Issue number:
10/2013
Date Issued:
27 Aug 2013
Issued to:
Public and Private Hospitals and Private Pathology Laboratories
Purpose:
To advise of the listing of Subcutaneous Immunoglobulin (SCIg) under the national blood arrangements from 1 September 2013

Restriction

Subsidised SCIg under the national blood arrangements will only be approved for patients:

  • With a medical condition where there is support for use cited in the Criteria for the clinical use of intravenous immunoglobulin in Australia, namely:
    • Primary immunodeficiency diseases with antibody deficiency
    • Specific antibody deficiency
    • Acquired hypogammaglobulinaemia secondary to haematological malignancies (chronic lymphocytic leukaemia, multiple myeloma, non-Hodgkin lymphoma and other relevant malignancies, and post-haemopoietic stem cell transplantation
    • Secondary hypogammaglobulinaemia (including iatrogenic immunodeficiency), and
  • Who are being treated by a clinical specialist within a hospital based SCIg program, and
  • Following a patient-specific SCIg request submitted to and authorised by the Blood Service, available at http://www.transfusion.com.au/iTransfuse/resources/forms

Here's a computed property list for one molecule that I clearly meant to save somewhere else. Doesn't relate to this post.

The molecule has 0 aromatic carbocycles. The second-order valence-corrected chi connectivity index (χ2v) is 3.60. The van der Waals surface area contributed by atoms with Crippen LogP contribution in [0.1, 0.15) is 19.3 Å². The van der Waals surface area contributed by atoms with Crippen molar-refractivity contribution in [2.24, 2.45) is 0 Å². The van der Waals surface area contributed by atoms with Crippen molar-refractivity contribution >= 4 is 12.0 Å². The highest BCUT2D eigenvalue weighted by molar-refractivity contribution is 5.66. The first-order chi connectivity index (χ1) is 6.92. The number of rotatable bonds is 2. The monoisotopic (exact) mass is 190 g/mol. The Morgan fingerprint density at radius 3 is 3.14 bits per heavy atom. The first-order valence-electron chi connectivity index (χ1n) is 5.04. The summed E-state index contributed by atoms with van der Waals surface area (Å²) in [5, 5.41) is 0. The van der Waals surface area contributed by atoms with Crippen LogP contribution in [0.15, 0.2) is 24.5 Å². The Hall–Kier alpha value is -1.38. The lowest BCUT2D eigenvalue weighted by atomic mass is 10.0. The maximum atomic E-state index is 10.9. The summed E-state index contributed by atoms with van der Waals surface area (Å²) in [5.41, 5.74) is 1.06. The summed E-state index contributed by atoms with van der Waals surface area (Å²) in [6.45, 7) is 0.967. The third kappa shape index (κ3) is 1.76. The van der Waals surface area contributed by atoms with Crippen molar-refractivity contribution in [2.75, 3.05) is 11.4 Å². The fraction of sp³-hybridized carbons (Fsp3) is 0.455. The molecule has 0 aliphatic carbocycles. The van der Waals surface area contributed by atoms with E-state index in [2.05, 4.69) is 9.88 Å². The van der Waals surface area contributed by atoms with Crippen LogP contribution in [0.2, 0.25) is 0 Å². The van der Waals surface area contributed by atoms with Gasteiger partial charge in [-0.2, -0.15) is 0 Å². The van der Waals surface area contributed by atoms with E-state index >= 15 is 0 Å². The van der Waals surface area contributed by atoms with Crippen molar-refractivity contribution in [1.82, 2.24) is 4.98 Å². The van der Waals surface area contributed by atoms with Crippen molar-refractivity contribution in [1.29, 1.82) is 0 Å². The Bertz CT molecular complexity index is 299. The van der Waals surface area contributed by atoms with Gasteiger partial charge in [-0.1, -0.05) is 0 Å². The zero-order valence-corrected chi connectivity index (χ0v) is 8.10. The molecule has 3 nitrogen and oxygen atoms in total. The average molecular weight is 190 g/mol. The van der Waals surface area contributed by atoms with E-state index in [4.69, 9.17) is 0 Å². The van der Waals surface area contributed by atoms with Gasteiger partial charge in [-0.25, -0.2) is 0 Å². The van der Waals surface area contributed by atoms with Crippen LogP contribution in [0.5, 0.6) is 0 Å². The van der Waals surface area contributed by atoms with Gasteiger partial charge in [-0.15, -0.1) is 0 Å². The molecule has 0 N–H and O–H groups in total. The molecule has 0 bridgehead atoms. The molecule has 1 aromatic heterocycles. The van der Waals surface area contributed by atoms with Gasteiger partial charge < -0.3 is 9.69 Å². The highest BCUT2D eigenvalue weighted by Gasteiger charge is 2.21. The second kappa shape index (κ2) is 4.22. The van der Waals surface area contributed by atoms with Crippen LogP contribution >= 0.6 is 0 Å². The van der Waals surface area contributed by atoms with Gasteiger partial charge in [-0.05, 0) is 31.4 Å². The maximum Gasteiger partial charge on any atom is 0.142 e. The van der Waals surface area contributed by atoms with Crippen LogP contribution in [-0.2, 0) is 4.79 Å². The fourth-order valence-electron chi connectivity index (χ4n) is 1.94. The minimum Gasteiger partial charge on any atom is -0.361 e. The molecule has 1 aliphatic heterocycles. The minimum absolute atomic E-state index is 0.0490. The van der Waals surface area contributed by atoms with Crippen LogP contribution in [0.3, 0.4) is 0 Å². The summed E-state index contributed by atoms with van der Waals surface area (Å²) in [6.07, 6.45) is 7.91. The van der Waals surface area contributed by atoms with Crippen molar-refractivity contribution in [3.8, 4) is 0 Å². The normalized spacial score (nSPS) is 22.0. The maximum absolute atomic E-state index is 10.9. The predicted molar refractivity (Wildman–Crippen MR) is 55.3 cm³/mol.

Hospital based SCIg program

Hospitals wishing to access SCIg for their patients under the national blood arrangements are required to complete and send the form at:
http://www.blood.gov.au/subcutaneous-immunoglobulin to the Blood Service.

Administration and supply of SCIg

SCIg is a prescription only medication that may be used in an admitted patient or outpatient setting.
In the admitted patient setting, including day admitted, the medication may be administered by a nurse on the written instruction of a prescriber.
If SCIg is provided to a patient for out of hospital use it must be supplied by a medical practitioner or pharmacist in the lawful practice of their profession. Any such supply must be labelled in accordance with the provisions of regulation 29 of the Drugs, Poisons and Controlled Substances Regulations 2006 plus Appendix L of the Standard for the Uniform Scheduling of Medicines and Poisons and a record of the supply made.

Public patient charging for SCIg

  • Under the National Health Reform Agreement an eligible person receiving a public hospital service as a public patient will have no charges raised.
  • Non-admitted patients can be charged for surgical supplies such as syringes, swabs and other sundries the patient requires even though the SCIg is provided free of charge under the national blood arrangements.

National blood arrangements subsidised SCIg products

  • Evogam 0.8g/5mL and 3.2g/20mL
  • Gammanorm 1.6g/10mL and 3.3g/20mL
  • Kiovig 1g/10mL, 2.5g/25mL, 5g/50mL, 10g/100mL and 20g/200mL

Further Information

Any queries or questions related to this matter should be directed to: Michael Furey, Manager Blood and Pharmaceutical Programs: Michael.Furey@dhhs.vic.gov.au


Professor C W Brook
Executive Director
Wellbeing, Integrated Care and Ageing